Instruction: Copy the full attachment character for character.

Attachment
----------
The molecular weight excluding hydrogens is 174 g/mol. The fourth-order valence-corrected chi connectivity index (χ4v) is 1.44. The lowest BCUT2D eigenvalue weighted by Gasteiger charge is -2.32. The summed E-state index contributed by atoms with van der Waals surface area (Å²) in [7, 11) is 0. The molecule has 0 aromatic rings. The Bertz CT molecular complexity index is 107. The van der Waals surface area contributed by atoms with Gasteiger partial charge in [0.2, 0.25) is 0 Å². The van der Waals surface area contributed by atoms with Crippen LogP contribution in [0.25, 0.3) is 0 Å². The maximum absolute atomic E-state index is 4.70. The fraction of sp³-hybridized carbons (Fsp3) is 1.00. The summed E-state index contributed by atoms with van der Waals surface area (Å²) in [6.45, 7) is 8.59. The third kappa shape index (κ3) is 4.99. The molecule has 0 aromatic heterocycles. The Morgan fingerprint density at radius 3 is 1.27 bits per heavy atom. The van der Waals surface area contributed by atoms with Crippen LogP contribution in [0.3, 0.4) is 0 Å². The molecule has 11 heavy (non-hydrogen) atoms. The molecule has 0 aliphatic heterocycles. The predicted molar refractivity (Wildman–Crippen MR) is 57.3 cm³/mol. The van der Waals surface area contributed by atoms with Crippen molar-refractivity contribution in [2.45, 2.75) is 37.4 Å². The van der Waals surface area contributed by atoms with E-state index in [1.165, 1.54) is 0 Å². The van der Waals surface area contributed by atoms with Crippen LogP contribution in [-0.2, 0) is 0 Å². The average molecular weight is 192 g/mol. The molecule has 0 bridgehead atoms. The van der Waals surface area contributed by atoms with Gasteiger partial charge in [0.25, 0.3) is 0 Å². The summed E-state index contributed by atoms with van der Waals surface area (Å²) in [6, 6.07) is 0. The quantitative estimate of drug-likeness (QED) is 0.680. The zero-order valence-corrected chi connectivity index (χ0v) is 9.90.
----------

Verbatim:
The molecular weight excluding hydrogens is 174 g/mol. The fourth-order valence-corrected chi connectivity index (χ4v) is 1.44. The lowest BCUT2D eigenvalue weighted by Gasteiger charge is -2.32. The summed E-state index contributed by atoms with van der Waals surface area (Å²) in [7, 11) is 0. The molecule has 0 aromatic rings. The Bertz CT molecular complexity index is 107. The van der Waals surface area contributed by atoms with Gasteiger partial charge in [0.2, 0.25) is 0 Å². The van der Waals surface area contributed by atoms with Crippen LogP contribution in [0.25, 0.3) is 0 Å². The maximum absolute atomic E-state index is 4.70. The fraction of sp³-hybridized carbons (Fsp3) is 1.00. The summed E-state index contributed by atoms with van der Waals surface area (Å²) in [6.45, 7) is 8.59. The third kappa shape index (κ3) is 4.99. The molecule has 0 aromatic heterocycles. The Morgan fingerprint density at radius 3 is 1.27 bits per heavy atom. The van der Waals surface area contributed by atoms with Crippen LogP contribution in [0.3, 0.4) is 0 Å². The molecule has 11 heavy (non-hydrogen) atoms. The molecule has 0 aliphatic heterocycles. The predicted molar refractivity (Wildman–Crippen MR) is 57.3 cm³/mol. The van der Waals surface area contributed by atoms with Crippen molar-refractivity contribution in [2.45, 2.75) is 37.4 Å². The van der Waals surface area contributed by atoms with E-state index in [1.165, 1.54) is 0 Å². The van der Waals surface area contributed by atoms with Crippen LogP contribution in [-0.2, 0) is 0 Å². The average molecular weight is 192 g/mol. The molecule has 0 bridgehead atoms. The van der Waals surface area contributed by atoms with Gasteiger partial charge in [0.25, 0.3) is 0 Å². The summed E-state index contributed by atoms with van der Waals surface area (Å²) in [6, 6.07) is 0. The quantitative estimate of drug-likeness (QED) is 0.680. The zero-order valence-corrected chi connectivity index (χ0v) is 9.90.